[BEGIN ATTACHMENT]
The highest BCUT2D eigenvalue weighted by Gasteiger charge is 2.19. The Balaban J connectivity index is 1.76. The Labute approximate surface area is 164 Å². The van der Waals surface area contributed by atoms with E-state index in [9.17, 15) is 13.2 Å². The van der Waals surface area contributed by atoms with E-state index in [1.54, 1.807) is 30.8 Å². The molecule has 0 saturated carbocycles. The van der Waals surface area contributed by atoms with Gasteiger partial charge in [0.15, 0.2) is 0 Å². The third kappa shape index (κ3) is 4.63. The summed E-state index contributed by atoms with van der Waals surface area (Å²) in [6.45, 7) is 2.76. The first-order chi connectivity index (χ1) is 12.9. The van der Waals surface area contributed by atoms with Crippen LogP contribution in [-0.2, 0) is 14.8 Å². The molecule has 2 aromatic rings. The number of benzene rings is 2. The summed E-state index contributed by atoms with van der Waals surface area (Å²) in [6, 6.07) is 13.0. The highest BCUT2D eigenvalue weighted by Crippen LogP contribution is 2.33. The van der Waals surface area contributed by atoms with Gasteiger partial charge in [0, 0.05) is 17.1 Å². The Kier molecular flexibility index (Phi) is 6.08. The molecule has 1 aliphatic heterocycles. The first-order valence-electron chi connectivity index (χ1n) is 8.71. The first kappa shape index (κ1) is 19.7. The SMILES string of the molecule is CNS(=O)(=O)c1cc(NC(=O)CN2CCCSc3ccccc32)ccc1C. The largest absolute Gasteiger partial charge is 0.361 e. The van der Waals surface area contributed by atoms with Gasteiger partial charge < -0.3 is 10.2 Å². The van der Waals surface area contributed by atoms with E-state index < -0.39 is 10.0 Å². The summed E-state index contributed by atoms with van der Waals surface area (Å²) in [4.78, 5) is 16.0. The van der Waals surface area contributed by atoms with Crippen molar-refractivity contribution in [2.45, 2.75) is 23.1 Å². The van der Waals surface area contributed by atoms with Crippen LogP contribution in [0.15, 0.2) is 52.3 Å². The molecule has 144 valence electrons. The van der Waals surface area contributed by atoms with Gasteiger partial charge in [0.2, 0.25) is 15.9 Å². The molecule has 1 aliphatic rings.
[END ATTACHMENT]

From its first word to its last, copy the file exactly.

The highest BCUT2D eigenvalue weighted by Gasteiger charge is 2.19. The Balaban J connectivity index is 1.76. The Labute approximate surface area is 164 Å². The van der Waals surface area contributed by atoms with E-state index in [9.17, 15) is 13.2 Å². The van der Waals surface area contributed by atoms with E-state index in [1.54, 1.807) is 30.8 Å². The molecule has 0 saturated carbocycles. The van der Waals surface area contributed by atoms with Gasteiger partial charge in [0.15, 0.2) is 0 Å². The third kappa shape index (κ3) is 4.63. The summed E-state index contributed by atoms with van der Waals surface area (Å²) in [6.45, 7) is 2.76. The first-order chi connectivity index (χ1) is 12.9. The van der Waals surface area contributed by atoms with Crippen LogP contribution in [-0.2, 0) is 14.8 Å². The molecule has 2 aromatic rings. The number of benzene rings is 2. The summed E-state index contributed by atoms with van der Waals surface area (Å²) in [6, 6.07) is 13.0. The highest BCUT2D eigenvalue weighted by Crippen LogP contribution is 2.33. The van der Waals surface area contributed by atoms with Gasteiger partial charge in [0, 0.05) is 17.1 Å². The Kier molecular flexibility index (Phi) is 6.08. The molecule has 1 aliphatic heterocycles. The first-order valence-electron chi connectivity index (χ1n) is 8.71. The first kappa shape index (κ1) is 19.7. The SMILES string of the molecule is CNS(=O)(=O)c1cc(NC(=O)CN2CCCSc3ccccc32)ccc1C. The largest absolute Gasteiger partial charge is 0.361 e. The van der Waals surface area contributed by atoms with Gasteiger partial charge < -0.3 is 10.2 Å². The van der Waals surface area contributed by atoms with E-state index < -0.39 is 10.0 Å². The summed E-state index contributed by atoms with van der Waals surface area (Å²) in [4.78, 5) is 16.0. The van der Waals surface area contributed by atoms with Crippen molar-refractivity contribution in [2.45, 2.75) is 23.1 Å². The van der Waals surface area contributed by atoms with Crippen LogP contribution in [0.15, 0.2) is 52.3 Å². The molecule has 144 valence electrons. The van der Waals surface area contributed by atoms with Gasteiger partial charge in [0.2, 0.25) is 15.9 Å². The molecule has 1 aliphatic rings.